I was also keen to find out from Colin what transferable skills there are in moving from chef to whisky bar owner. He told me, “Having a great nose and a great sense of taste, plus having a great repertoire of flavour to fall back on. I can really relate to people because there are so many people from different parts of the world that don’t have the same flavour profile. So I think having that knowledge of worldwide cuisine really helps me help them relate to the whisky.
“It was tough the past couple of years because my cancer treatment affected my taste buds and it was brutal. Luckily it didn’t affect my nose, but I’ve had to recalibrate my taste buds using different techniques that I found online. But I’ve managed it.”
The design of Tipsy Midgie is something that’s been incredibly important to Colin, and he has put a very personal stamp on it. He says, “I suppose I’m quite a creative, artistic person. We’ve recently redone the front facade of the bar, the toilets and I have done all the resin work on the bar myself. So, we’re always looking to upgrade each kind of individual aspect of the interior and the exterior.
“I am also in the middle of making whisky tables. At the moment, I’m working on a Glenmorangie Signet Table, which is taking way longer than anticipated, but hopefully within the next year or two each table will have its own personality. It’s a wee bit of DIY project and it takes about £500 worth of resin to actually make it happen.”
As well as these amazing tables, Colins partner, Adele Conn, has added her own whisky based paintings to the walls. These are a lovely addition and when distillers visit, they are given the opportunity to sign their own personalised whisky painting, making it quite a collection to behold.
“We’re looking to open another Tispy Midgie, mainly due to how successful it’s been here in the first 12 months
There plenty of things still in the Tipsy Midgie pipeline as well. Colin tells me, “We’re looking to open another Tispy Midgie, mainly due to how successful it’s been here in the first 12 months. It really made me think, we could probably do something similar elsewhere. I’d like to do each whisky region in Scotland, but we would probably look to do Glasgow first.”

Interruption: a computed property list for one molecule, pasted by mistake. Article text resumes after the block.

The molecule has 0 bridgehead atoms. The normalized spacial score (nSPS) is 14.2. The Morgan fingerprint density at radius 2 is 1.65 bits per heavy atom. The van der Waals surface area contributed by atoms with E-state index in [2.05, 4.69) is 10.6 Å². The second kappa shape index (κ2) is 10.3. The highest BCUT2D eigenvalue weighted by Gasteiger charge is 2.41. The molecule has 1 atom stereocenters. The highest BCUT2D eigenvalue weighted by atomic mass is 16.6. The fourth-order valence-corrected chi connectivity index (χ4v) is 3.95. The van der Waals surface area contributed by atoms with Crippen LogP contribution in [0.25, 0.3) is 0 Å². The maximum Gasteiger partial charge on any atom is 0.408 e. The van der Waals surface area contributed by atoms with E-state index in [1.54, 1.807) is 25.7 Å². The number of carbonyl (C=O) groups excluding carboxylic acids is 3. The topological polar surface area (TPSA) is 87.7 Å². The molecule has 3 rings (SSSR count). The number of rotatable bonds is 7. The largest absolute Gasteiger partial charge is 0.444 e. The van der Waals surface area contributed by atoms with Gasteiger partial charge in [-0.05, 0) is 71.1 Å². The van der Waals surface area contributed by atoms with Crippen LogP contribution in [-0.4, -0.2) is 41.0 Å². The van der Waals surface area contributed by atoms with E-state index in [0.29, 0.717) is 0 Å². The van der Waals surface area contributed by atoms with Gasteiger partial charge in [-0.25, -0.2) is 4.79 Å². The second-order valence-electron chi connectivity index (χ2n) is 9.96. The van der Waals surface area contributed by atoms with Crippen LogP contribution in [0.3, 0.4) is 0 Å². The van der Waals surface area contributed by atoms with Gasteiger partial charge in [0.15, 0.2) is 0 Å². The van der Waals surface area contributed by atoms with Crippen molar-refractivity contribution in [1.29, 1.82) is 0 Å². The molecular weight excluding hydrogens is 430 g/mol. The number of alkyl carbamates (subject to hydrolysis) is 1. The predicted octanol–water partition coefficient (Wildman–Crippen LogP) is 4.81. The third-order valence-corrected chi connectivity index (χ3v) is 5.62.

Colin hasn’t hung up those chef whites either and tells me, “I still do some private dining stuff. Recently, I did a collaboration with Master of Malt for a Burns supper and another one with Angels’ Share Glass. I catered their anniversary dinner as a private chef, so I’ve been keeping my hand in. I’ll never give it up.
“I am also hoping to open up another restaurant, maybe in six months to a year, when I am physically able to do so. I guess we’ll open Whisky Forager again and I’d definitely have a look at doing the same thing in terms of helping out the community. I would be cooking, but not to the same extent as I was previously – I’m getting old now, nearly 50 – and 48 as a chef is about 150 in normal years!”
Colin certainly has big dreams for the future and whether he is behind the bar or creating culinary delights it’s clear that his passion is to be a host first and foremost. He says, “My guests are brilliant, they are absolutely brilliant. I love looking after them. It’s a whisky connection but it’s also an emotional connection. I just love hearing different peoples’ stories.” Well, I’ve certainly enjoyed hearing his.